Aldo Leopold

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Aldo Leopold (1887-1948) was an early 20th century conservation ecologist, who said, "To keep every cog and wheel is the first precaution of intelligent tinkering. [1]"

Early life

Born on the bluffs next to the Mississippi River in Iowa, Leopold observed the world around him, becoming a self-trained naturalist. This lead to him Forestry School where he completed a degree from Yale University. He went to work with the US Forest Service and landed in the Arizona Territories, a time where he started forming holistic views of the living systems around him. In the 1920s he transferred to Wisconsin and later began teaching at the University of Wisconsin. His first important book was Game Management, which started the field of wildlife management[2].

Later life

Land ethic

In 1948, Aldo Leopold developed the Land Ethic in the finale to A Sand County Almanac as a guide to human relationships with ecosystems[3]. Leopold's Golden Rule states, "A thing is right when it tends to preserve the integrity, stability and beauty of the biotic community. It is wrong when it tends otherwise. [4]" He developed this during his years working on native prairie restoration to provide guidance to the restoration project. With the land ethic humans move from a philosophical role where humans only bestow value to nature to one where nature also conveys values to humans[5]. Humans are not conquerors of nature but its citizens[6]. Here, unlike the view of Gifford Pinchot, nature is more than just a provider of commodities.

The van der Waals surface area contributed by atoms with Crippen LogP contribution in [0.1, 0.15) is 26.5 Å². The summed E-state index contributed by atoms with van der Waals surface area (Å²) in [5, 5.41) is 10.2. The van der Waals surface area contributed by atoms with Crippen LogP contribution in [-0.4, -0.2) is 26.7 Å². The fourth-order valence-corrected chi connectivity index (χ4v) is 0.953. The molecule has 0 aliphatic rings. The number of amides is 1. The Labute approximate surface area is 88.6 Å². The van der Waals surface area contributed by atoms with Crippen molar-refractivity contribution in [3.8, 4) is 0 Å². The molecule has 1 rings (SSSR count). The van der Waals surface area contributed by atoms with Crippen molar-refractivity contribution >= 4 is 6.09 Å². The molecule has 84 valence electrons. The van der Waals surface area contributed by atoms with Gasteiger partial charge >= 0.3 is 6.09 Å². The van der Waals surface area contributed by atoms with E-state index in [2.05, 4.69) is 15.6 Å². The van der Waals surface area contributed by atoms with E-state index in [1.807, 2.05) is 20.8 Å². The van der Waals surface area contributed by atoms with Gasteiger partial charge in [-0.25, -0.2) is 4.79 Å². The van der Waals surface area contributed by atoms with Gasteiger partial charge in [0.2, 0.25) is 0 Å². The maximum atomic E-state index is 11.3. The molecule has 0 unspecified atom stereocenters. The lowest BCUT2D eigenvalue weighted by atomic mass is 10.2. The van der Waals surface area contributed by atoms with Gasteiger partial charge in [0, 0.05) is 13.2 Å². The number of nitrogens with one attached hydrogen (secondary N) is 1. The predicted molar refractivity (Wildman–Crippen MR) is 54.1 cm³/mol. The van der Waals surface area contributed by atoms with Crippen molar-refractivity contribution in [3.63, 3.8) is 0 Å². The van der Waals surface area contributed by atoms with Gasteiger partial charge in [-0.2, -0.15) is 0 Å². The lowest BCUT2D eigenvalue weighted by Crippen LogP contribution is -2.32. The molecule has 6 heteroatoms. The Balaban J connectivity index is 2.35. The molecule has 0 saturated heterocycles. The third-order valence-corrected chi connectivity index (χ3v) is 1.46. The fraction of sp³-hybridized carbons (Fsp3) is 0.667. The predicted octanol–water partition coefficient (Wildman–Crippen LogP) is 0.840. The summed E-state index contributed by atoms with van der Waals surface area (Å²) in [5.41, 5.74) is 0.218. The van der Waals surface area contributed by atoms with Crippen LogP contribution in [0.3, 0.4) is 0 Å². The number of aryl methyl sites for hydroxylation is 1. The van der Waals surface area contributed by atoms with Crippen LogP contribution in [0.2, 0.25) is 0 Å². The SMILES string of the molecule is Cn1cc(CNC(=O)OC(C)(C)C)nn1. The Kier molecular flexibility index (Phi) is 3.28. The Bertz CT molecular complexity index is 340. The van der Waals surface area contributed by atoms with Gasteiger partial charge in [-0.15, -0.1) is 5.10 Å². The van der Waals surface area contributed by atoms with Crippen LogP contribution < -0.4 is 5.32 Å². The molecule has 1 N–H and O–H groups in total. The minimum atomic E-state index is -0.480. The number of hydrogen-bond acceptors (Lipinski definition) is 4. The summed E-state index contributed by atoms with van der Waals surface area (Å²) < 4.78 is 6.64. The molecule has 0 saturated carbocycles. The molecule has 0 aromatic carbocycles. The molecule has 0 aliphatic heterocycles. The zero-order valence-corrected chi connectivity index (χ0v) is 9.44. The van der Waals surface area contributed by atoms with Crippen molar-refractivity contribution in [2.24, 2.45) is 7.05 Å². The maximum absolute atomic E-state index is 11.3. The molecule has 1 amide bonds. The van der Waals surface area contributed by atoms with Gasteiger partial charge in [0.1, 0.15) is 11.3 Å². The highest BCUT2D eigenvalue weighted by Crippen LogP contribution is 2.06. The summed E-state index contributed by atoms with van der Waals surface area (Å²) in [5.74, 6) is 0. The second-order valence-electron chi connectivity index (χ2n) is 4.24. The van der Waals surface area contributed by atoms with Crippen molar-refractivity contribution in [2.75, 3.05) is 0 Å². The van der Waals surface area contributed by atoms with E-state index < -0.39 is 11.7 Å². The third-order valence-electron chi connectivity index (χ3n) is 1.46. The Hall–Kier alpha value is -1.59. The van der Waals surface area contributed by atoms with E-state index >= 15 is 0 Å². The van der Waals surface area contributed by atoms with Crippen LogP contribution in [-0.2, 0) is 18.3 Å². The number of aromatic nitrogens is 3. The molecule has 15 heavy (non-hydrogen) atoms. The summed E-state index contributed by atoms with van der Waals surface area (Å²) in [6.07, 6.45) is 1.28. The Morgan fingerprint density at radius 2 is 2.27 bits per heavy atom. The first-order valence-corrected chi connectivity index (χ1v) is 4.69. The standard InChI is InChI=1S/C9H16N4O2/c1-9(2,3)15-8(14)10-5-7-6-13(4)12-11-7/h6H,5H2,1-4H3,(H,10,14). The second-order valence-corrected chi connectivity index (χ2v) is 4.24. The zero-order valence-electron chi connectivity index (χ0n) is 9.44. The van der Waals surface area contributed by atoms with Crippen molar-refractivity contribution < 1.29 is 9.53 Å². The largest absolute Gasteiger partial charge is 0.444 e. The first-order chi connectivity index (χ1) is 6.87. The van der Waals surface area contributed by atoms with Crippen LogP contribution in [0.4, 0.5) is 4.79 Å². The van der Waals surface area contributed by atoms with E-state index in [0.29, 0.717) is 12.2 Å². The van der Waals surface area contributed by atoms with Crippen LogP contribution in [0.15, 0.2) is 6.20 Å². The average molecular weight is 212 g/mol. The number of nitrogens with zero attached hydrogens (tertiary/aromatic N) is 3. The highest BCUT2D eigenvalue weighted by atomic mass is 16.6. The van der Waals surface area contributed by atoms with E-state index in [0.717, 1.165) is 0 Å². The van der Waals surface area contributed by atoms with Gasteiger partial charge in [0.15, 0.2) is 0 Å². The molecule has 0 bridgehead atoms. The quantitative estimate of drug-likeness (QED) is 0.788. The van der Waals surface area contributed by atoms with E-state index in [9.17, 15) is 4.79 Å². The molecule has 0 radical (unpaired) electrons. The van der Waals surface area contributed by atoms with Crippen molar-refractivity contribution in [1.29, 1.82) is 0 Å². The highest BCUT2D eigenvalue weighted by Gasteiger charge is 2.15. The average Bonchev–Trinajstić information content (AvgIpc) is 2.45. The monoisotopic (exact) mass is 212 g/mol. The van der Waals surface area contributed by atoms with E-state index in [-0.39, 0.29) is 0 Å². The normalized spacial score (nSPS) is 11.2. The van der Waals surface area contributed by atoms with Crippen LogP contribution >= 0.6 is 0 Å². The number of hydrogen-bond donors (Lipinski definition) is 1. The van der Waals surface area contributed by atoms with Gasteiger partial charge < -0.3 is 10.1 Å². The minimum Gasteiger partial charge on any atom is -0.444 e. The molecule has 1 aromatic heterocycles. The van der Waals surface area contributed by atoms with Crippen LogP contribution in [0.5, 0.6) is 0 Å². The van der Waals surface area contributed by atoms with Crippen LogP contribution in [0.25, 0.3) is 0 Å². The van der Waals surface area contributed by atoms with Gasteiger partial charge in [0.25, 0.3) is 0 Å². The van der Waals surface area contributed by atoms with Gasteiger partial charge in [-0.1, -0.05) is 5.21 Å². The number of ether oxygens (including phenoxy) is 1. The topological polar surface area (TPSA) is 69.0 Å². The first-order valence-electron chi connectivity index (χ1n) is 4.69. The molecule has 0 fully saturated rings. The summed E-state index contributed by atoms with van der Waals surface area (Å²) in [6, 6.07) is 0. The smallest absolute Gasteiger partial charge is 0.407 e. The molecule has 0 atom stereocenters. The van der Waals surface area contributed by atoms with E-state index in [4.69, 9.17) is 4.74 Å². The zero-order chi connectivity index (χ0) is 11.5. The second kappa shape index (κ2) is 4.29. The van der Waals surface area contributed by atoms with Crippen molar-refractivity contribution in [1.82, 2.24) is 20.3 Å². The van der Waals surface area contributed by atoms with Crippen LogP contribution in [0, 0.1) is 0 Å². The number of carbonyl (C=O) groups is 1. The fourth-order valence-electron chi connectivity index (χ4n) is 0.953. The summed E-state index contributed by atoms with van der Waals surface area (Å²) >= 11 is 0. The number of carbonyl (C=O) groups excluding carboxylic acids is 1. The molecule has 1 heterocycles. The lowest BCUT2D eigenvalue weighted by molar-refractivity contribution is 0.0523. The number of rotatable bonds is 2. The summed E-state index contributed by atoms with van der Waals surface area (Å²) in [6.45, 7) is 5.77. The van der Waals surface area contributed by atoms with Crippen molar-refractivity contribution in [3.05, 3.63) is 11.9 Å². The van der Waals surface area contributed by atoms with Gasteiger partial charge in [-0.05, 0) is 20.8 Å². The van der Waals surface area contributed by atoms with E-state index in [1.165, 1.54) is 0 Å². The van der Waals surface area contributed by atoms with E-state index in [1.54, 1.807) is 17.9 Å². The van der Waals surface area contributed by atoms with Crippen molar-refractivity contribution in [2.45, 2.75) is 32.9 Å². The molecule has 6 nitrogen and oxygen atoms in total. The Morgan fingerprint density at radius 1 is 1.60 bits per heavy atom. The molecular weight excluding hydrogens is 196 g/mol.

Long-term impacts

Leopold provided an ethical basis from which many conservation biologists and restoration ecologists build upon. For example, in the Principles of Conservation Biology textbook by Meffe and Carroll [7], Leopold's Golden Rule is one of the ethical foundations of the field.

References

  1. Temple, S., 1997. Maintaining the integrity of managed ecosystems, IN: (M.S. Boyce and A. Haney, eds.) Ecosystem Management. Yale Univ Press, New Haven. pg. 78.
  2. The Aldo Leopold Nature Center. http://www.naturenet.com/alnc/aldo.html
  3. The Aldo Leopold Foundation. The Leopold Legacy: The Land Ethic. http://www.aldoleopold.org/About/landethic.htm
  4. Temple, pg. 78.
  5. Holmes Rolston III, 1987. Philosophy Gone Wild: Essays in Environmental Ethics. Prometheus Books, Buffalo NY.
  6. Buchholz, R.A., 1998. Principles of Environmental Management: The Greening of Business, 2nd ed. Prentice Hall, NY.
  7. Meffe, G.K. and R.C. Carroll, 1994. Principles of Conservation Biology. Sinauer Associates, Sunderland, MA.